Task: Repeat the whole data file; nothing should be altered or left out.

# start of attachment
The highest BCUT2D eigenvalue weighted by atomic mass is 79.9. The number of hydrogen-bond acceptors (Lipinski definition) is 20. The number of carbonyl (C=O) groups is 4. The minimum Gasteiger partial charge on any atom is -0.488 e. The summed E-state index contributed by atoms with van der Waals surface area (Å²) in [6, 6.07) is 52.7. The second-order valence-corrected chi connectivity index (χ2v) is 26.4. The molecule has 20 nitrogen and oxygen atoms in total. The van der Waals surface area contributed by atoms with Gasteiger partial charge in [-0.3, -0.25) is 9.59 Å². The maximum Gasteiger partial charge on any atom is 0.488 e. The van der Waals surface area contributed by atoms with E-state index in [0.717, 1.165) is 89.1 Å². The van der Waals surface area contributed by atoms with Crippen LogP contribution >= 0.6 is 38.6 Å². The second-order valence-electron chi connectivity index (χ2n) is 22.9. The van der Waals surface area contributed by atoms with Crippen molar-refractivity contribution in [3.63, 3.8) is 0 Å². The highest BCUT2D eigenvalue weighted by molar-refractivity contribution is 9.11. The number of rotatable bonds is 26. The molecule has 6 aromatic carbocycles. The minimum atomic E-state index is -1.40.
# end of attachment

The highest BCUT2D eigenvalue weighted by atomic mass is 79.9. The number of hydrogen-bond acceptors (Lipinski definition) is 20. The number of carbonyl (C=O) groups is 4. The minimum Gasteiger partial charge on any atom is -0.488 e. The summed E-state index contributed by atoms with van der Waals surface area (Å²) in [6, 6.07) is 52.7. The second-order valence-corrected chi connectivity index (χ2v) is 26.4. The molecule has 20 nitrogen and oxygen atoms in total. The van der Waals surface area contributed by atoms with Gasteiger partial charge in [-0.3, -0.25) is 9.59 Å². The maximum Gasteiger partial charge on any atom is 0.488 e. The van der Waals surface area contributed by atoms with E-state index in [0.717, 1.165) is 89.1 Å². The van der Waals surface area contributed by atoms with Crippen LogP contribution >= 0.6 is 38.6 Å². The second-order valence-electron chi connectivity index (χ2n) is 22.9. The van der Waals surface area contributed by atoms with Crippen molar-refractivity contribution in [3.63, 3.8) is 0 Å². The highest BCUT2D eigenvalue weighted by molar-refractivity contribution is 9.11. The number of rotatable bonds is 26. The molecule has 6 aromatic carbocycles. The minimum atomic E-state index is -1.40.